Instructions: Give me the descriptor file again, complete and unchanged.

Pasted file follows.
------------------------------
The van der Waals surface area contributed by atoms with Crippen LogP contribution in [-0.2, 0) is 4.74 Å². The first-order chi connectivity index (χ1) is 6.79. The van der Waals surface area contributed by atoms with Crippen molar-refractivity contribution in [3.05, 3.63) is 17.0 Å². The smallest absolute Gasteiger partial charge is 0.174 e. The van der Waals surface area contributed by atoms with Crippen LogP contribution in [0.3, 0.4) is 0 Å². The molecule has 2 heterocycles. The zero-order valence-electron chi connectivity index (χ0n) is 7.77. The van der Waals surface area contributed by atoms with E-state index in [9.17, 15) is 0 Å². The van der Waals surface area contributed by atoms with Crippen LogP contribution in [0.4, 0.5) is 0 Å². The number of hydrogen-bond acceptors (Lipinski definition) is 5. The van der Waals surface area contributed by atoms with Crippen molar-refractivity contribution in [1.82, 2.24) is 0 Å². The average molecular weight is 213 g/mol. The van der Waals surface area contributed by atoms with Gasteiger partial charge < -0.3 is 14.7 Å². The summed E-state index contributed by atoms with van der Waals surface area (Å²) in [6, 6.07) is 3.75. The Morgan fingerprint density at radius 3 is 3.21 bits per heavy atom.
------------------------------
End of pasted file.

The van der Waals surface area contributed by atoms with Crippen LogP contribution in [-0.2, 0) is 4.74 Å². The first-order chi connectivity index (χ1) is 6.79. The van der Waals surface area contributed by atoms with Crippen molar-refractivity contribution in [3.05, 3.63) is 17.0 Å². The smallest absolute Gasteiger partial charge is 0.174 e. The van der Waals surface area contributed by atoms with Crippen LogP contribution in [0.3, 0.4) is 0 Å². The molecule has 2 heterocycles. The zero-order valence-electron chi connectivity index (χ0n) is 7.77. The van der Waals surface area contributed by atoms with E-state index in [9.17, 15) is 0 Å². The van der Waals surface area contributed by atoms with Crippen LogP contribution in [0.4, 0.5) is 0 Å². The number of hydrogen-bond acceptors (Lipinski definition) is 5. The van der Waals surface area contributed by atoms with Crippen molar-refractivity contribution in [1.82, 2.24) is 0 Å². The average molecular weight is 213 g/mol. The van der Waals surface area contributed by atoms with Gasteiger partial charge < -0.3 is 14.7 Å². The summed E-state index contributed by atoms with van der Waals surface area (Å²) in [6, 6.07) is 3.75. The Morgan fingerprint density at radius 3 is 3.21 bits per heavy atom.